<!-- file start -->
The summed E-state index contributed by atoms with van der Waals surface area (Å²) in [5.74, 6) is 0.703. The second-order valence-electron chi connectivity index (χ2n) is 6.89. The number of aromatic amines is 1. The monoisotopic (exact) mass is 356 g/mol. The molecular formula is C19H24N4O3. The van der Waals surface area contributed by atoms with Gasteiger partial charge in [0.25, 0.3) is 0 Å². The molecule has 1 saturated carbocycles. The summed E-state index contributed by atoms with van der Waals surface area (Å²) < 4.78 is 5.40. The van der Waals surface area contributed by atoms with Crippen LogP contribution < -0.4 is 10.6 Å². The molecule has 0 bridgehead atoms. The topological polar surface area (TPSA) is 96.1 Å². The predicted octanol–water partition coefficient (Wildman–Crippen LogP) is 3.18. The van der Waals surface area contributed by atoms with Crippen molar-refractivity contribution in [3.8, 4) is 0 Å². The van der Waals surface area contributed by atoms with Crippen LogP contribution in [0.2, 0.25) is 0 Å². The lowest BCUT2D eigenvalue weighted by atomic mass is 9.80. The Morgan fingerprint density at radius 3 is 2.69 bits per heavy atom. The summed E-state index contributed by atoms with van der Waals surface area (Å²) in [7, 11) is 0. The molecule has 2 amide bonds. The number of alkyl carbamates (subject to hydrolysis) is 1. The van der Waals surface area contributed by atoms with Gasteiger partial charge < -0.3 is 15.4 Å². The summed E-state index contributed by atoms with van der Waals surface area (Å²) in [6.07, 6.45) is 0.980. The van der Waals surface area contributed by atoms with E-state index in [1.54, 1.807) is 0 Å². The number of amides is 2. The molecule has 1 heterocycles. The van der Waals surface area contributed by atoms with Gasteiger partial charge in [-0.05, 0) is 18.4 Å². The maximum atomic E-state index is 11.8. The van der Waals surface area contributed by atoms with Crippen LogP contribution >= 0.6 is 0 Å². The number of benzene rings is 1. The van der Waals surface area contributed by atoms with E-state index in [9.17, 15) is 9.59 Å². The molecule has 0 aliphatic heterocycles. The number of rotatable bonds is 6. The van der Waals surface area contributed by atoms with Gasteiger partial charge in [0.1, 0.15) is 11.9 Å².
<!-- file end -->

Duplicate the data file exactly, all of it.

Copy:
The summed E-state index contributed by atoms with van der Waals surface area (Å²) in [5.74, 6) is 0.703. The second-order valence-electron chi connectivity index (χ2n) is 6.89. The number of aromatic amines is 1. The monoisotopic (exact) mass is 356 g/mol. The molecular formula is C19H24N4O3. The van der Waals surface area contributed by atoms with Gasteiger partial charge in [0.25, 0.3) is 0 Å². The molecule has 1 saturated carbocycles. The summed E-state index contributed by atoms with van der Waals surface area (Å²) < 4.78 is 5.40. The van der Waals surface area contributed by atoms with Crippen LogP contribution < -0.4 is 10.6 Å². The molecule has 0 bridgehead atoms. The topological polar surface area (TPSA) is 96.1 Å². The predicted octanol–water partition coefficient (Wildman–Crippen LogP) is 3.18. The van der Waals surface area contributed by atoms with Crippen molar-refractivity contribution in [3.8, 4) is 0 Å². The van der Waals surface area contributed by atoms with Crippen LogP contribution in [0.2, 0.25) is 0 Å². The lowest BCUT2D eigenvalue weighted by atomic mass is 9.80. The Morgan fingerprint density at radius 3 is 2.69 bits per heavy atom. The summed E-state index contributed by atoms with van der Waals surface area (Å²) in [7, 11) is 0. The molecule has 2 amide bonds. The number of alkyl carbamates (subject to hydrolysis) is 1. The van der Waals surface area contributed by atoms with Gasteiger partial charge < -0.3 is 15.4 Å². The summed E-state index contributed by atoms with van der Waals surface area (Å²) in [6.07, 6.45) is 0.980. The van der Waals surface area contributed by atoms with E-state index in [1.54, 1.807) is 0 Å². The number of amides is 2. The molecule has 1 heterocycles. The van der Waals surface area contributed by atoms with Gasteiger partial charge in [-0.05, 0) is 18.4 Å². The maximum atomic E-state index is 11.8. The van der Waals surface area contributed by atoms with Crippen LogP contribution >= 0.6 is 0 Å². The number of benzene rings is 1. The van der Waals surface area contributed by atoms with E-state index in [9.17, 15) is 9.59 Å². The molecule has 0 aliphatic heterocycles. The number of rotatable bonds is 6. The van der Waals surface area contributed by atoms with Gasteiger partial charge in [0.1, 0.15) is 11.9 Å².